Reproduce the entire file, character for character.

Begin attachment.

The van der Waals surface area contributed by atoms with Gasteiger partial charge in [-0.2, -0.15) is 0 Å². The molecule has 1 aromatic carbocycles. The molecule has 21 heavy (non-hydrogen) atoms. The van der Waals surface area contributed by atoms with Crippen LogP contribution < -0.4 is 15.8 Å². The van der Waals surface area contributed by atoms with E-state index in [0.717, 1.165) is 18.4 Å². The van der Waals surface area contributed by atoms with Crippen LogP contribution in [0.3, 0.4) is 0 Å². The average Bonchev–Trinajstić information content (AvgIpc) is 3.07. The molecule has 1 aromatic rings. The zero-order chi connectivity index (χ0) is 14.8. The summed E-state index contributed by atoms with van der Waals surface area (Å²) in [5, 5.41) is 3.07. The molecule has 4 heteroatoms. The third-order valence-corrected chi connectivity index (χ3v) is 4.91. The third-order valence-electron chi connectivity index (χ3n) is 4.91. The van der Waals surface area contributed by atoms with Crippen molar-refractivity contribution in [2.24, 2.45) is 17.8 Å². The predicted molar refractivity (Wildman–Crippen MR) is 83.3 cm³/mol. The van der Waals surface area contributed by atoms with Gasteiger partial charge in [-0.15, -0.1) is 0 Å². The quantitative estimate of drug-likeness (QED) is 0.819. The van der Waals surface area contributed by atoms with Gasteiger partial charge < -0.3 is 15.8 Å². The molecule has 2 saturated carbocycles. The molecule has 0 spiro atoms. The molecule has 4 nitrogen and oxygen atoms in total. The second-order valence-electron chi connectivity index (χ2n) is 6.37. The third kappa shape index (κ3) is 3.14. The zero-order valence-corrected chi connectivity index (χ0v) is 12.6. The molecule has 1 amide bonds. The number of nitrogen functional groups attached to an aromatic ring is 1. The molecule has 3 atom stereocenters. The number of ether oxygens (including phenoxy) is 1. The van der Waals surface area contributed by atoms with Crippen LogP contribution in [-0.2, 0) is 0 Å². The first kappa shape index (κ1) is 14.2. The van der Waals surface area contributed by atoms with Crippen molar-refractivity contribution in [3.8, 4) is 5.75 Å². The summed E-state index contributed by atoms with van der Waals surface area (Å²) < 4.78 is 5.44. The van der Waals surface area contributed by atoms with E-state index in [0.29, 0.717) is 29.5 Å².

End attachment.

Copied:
The van der Waals surface area contributed by atoms with Gasteiger partial charge in [-0.2, -0.15) is 0 Å². The molecule has 1 aromatic carbocycles. The molecule has 21 heavy (non-hydrogen) atoms. The van der Waals surface area contributed by atoms with Crippen LogP contribution < -0.4 is 15.8 Å². The van der Waals surface area contributed by atoms with E-state index in [0.717, 1.165) is 18.4 Å². The van der Waals surface area contributed by atoms with Crippen LogP contribution in [0.3, 0.4) is 0 Å². The average Bonchev–Trinajstić information content (AvgIpc) is 3.07. The molecule has 1 aromatic rings. The zero-order chi connectivity index (χ0) is 14.8. The summed E-state index contributed by atoms with van der Waals surface area (Å²) in [5, 5.41) is 3.07. The molecule has 4 heteroatoms. The third-order valence-corrected chi connectivity index (χ3v) is 4.91. The third-order valence-electron chi connectivity index (χ3n) is 4.91. The van der Waals surface area contributed by atoms with Crippen molar-refractivity contribution in [2.24, 2.45) is 17.8 Å². The predicted molar refractivity (Wildman–Crippen MR) is 83.3 cm³/mol. The van der Waals surface area contributed by atoms with Gasteiger partial charge in [-0.15, -0.1) is 0 Å². The quantitative estimate of drug-likeness (QED) is 0.819. The van der Waals surface area contributed by atoms with Gasteiger partial charge < -0.3 is 15.8 Å². The molecule has 2 saturated carbocycles. The molecule has 0 spiro atoms. The molecule has 4 nitrogen and oxygen atoms in total. The second-order valence-electron chi connectivity index (χ2n) is 6.37. The third kappa shape index (κ3) is 3.14. The zero-order valence-corrected chi connectivity index (χ0v) is 12.6. The molecule has 1 amide bonds. The number of nitrogen functional groups attached to an aromatic ring is 1. The molecule has 3 atom stereocenters. The number of ether oxygens (including phenoxy) is 1. The van der Waals surface area contributed by atoms with Crippen LogP contribution in [-0.2, 0) is 0 Å². The first kappa shape index (κ1) is 14.2. The van der Waals surface area contributed by atoms with Crippen molar-refractivity contribution in [3.8, 4) is 5.75 Å². The summed E-state index contributed by atoms with van der Waals surface area (Å²) < 4.78 is 5.44. The van der Waals surface area contributed by atoms with E-state index in [0.29, 0.717) is 29.5 Å².